By Perry Lefko
Some filmmakers wait their entire lives to find the ultimate story. For former jockey/trainer Amanda Roxborough, it has happened rather quickly. Roxborough, who retired from horse racing after 26 years in 2004, began a career in television broadcasting that turned into video and film production and is currently riding the crest of an award-winning documentary, Leg Up.
The film relates the inspirational story of United Arab Emirates champion Arabian trainer Ernst Oertel, who had to overcome a life-threatening disease that required the amputation of a leg–all the while rebuilding his stable in the wake of two costly positive medication tests. The film won the award for “Equestrian Inspirational Documentary–Over 60 Minutes” at the 2017 Equus Film Festival in New York in November.
Now the film is about to become available on iTunes and Amazon in early February.
Roxborough has submitted the film for consideration to be entered in the Atlanta Film Festival, which is an Academy Award-qualifying film festival. She is also planning to premier the film sometime in 2018 in the United Arab Emirates.
“I’m always trying to come up with something that matters–that’s really important to me,” she said. “There has to be a big message. I just think inspirational stuff really hits me. The universe has guided me and I’m happy to follow.”
Roxborough was born in England and raised in Canada, where she rode on the Ontario circuit and then became a trainer. Her career ultimately ended in Florida following a training accident, paving the way for her shift to the world of film. After a stint working production with TVG when her racing career ended, she took a course in broadcast production and started her company, Kylar Productions, which is a combination of her son Kyle’s name and her monogram. What began as commercial work for horse racing clients and then evolved into corporate work led her to a path of doing a documentary.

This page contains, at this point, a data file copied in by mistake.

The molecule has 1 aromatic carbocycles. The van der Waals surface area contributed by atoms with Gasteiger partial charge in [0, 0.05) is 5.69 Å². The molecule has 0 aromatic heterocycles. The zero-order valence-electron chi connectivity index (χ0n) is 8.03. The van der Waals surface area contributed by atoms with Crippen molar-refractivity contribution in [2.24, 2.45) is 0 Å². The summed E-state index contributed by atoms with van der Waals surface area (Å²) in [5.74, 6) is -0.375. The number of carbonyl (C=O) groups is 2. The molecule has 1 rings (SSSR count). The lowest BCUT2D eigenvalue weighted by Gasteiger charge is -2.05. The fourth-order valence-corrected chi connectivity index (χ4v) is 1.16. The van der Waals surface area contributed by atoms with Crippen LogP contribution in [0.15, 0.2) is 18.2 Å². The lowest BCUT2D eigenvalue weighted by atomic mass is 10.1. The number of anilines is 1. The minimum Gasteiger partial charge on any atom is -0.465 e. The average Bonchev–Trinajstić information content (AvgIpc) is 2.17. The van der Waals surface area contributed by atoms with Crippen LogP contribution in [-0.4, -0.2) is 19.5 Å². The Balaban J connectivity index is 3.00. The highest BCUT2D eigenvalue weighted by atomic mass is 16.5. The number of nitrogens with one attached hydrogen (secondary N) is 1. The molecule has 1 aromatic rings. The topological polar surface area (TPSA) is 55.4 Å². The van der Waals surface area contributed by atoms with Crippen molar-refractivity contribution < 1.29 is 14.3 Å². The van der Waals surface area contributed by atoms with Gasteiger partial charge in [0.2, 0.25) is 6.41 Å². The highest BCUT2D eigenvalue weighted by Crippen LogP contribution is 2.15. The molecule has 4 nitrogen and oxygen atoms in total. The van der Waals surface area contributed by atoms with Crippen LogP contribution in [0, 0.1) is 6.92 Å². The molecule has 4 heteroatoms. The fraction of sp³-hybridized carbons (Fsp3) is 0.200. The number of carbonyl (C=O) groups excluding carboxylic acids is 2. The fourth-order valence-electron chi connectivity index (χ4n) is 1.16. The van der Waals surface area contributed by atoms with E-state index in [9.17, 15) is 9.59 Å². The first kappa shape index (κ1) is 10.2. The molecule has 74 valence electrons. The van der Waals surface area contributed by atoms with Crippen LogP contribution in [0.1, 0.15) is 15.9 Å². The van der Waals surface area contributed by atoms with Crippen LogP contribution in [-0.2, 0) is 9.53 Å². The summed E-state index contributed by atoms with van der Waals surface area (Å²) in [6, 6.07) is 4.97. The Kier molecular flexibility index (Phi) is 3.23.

“I’ve always been a positive, grateful, thankful person,” she said. “I believe in the goodness of the universe. Positive energy creates more energy. I’ve been saying that since I was 12. There’s been a lot of humps and bumps. I had to change lanes after I broke my neck in 2004 and my relationship [with another trainer] went sour. I wasn’t 100% ready to finish with horses on the backside at the time. But I just decided to power through.”
Roxborough met Oertel in California at the 2014 Darley Awards, which is the Arabian Racing Cup version of the Eclipse Awards, where she won a media award for Best TV Presenter. The award-winning footage included coverage of Arabian races at Churchill Downs and Keeneland. The two crossed paths again at the World Arabian Horse Racing Conference six weeks later in England, where both were speaking on panels.
During his panel discussion, Oertel’s leg began to bother him, prompting a visit to the local hospital. Two weeks before, he had a titanium plate removed from the leg, which he shattered in a training mishap a year earlier. Doctors discovered a staph infection, which set in following the removal of the plate, and told Oertel the leg might have to be amputated. After eight surgeries, during which time Oertel’s weight dropped precipitously, the decision was made to amputate the leg.